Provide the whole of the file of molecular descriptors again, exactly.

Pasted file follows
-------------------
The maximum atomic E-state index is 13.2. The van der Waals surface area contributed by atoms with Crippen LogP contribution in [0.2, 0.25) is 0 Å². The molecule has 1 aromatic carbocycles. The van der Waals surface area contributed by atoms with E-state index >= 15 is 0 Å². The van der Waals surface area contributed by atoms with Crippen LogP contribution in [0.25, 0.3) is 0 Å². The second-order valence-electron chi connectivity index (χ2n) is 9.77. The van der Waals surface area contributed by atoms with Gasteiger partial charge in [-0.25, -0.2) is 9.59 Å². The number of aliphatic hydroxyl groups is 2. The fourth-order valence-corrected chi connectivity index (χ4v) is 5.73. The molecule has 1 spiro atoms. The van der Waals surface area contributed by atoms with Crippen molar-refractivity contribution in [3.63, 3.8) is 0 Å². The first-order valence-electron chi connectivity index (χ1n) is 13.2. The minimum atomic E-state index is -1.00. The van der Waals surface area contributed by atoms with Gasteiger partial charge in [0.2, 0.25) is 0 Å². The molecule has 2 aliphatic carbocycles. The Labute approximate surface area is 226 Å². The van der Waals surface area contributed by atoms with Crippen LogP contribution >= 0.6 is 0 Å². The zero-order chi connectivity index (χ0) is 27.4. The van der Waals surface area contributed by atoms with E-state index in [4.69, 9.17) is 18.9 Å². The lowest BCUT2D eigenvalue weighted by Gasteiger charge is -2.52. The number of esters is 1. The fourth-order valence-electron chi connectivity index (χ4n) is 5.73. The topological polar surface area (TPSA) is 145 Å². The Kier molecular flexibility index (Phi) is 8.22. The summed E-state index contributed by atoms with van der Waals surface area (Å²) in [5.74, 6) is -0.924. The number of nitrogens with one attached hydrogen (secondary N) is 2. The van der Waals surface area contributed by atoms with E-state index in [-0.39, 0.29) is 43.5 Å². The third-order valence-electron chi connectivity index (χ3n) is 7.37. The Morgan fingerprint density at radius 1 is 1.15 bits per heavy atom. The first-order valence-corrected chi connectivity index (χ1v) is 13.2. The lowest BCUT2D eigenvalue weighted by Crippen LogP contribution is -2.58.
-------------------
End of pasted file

The maximum atomic E-state index is 13.2. The van der Waals surface area contributed by atoms with Crippen LogP contribution in [0.2, 0.25) is 0 Å². The molecule has 1 aromatic carbocycles. The van der Waals surface area contributed by atoms with E-state index >= 15 is 0 Å². The van der Waals surface area contributed by atoms with Crippen LogP contribution in [0.25, 0.3) is 0 Å². The second-order valence-electron chi connectivity index (χ2n) is 9.77. The van der Waals surface area contributed by atoms with Gasteiger partial charge in [-0.25, -0.2) is 9.59 Å². The number of aliphatic hydroxyl groups is 2. The fourth-order valence-corrected chi connectivity index (χ4v) is 5.73. The molecule has 1 spiro atoms. The van der Waals surface area contributed by atoms with Crippen molar-refractivity contribution in [3.63, 3.8) is 0 Å². The first-order valence-electron chi connectivity index (χ1n) is 13.2. The minimum atomic E-state index is -1.00. The van der Waals surface area contributed by atoms with Gasteiger partial charge in [0.2, 0.25) is 0 Å². The molecule has 2 aliphatic carbocycles. The Labute approximate surface area is 226 Å². The van der Waals surface area contributed by atoms with Crippen LogP contribution >= 0.6 is 0 Å². The zero-order chi connectivity index (χ0) is 27.4. The van der Waals surface area contributed by atoms with E-state index in [4.69, 9.17) is 18.9 Å². The lowest BCUT2D eigenvalue weighted by Gasteiger charge is -2.52. The number of esters is 1. The fourth-order valence-electron chi connectivity index (χ4n) is 5.73. The topological polar surface area (TPSA) is 145 Å². The Kier molecular flexibility index (Phi) is 8.22. The summed E-state index contributed by atoms with van der Waals surface area (Å²) in [5.74, 6) is -0.924. The number of nitrogens with one attached hydrogen (secondary N) is 2. The van der Waals surface area contributed by atoms with E-state index in [-0.39, 0.29) is 43.5 Å². The third-order valence-electron chi connectivity index (χ3n) is 7.37. The Morgan fingerprint density at radius 1 is 1.15 bits per heavy atom. The first-order valence-corrected chi connectivity index (χ1v) is 13.2. The lowest BCUT2D eigenvalue weighted by Crippen LogP contribution is -2.58.